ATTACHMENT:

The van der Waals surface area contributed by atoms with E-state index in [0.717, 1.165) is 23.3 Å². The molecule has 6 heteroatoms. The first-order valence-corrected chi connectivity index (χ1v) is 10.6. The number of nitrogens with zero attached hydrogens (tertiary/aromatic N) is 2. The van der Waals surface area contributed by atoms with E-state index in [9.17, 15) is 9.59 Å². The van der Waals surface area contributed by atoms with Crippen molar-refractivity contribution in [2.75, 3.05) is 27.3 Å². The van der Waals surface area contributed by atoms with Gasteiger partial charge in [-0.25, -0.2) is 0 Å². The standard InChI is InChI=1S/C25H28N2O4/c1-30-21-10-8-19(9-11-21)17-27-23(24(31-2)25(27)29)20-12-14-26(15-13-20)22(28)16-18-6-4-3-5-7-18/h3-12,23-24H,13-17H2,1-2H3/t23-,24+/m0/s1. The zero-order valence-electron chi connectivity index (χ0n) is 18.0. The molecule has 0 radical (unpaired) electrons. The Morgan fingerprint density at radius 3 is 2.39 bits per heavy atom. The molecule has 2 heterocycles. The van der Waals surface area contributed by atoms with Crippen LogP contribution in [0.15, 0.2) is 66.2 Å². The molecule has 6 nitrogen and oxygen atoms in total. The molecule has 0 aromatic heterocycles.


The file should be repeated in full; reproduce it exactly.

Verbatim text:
The van der Waals surface area contributed by atoms with E-state index in [0.717, 1.165) is 23.3 Å². The molecule has 6 heteroatoms. The first-order valence-corrected chi connectivity index (χ1v) is 10.6. The number of nitrogens with zero attached hydrogens (tertiary/aromatic N) is 2. The van der Waals surface area contributed by atoms with E-state index in [9.17, 15) is 9.59 Å². The van der Waals surface area contributed by atoms with Crippen molar-refractivity contribution in [2.75, 3.05) is 27.3 Å². The van der Waals surface area contributed by atoms with Gasteiger partial charge in [-0.25, -0.2) is 0 Å². The standard InChI is InChI=1S/C25H28N2O4/c1-30-21-10-8-19(9-11-21)17-27-23(24(31-2)25(27)29)20-12-14-26(15-13-20)22(28)16-18-6-4-3-5-7-18/h3-12,23-24H,13-17H2,1-2H3/t23-,24+/m0/s1. The zero-order valence-electron chi connectivity index (χ0n) is 18.0. The molecule has 0 radical (unpaired) electrons. The Morgan fingerprint density at radius 3 is 2.39 bits per heavy atom. The molecule has 2 heterocycles. The van der Waals surface area contributed by atoms with Crippen LogP contribution in [0.15, 0.2) is 66.2 Å². The molecule has 6 nitrogen and oxygen atoms in total. The molecule has 0 aromatic heterocycles.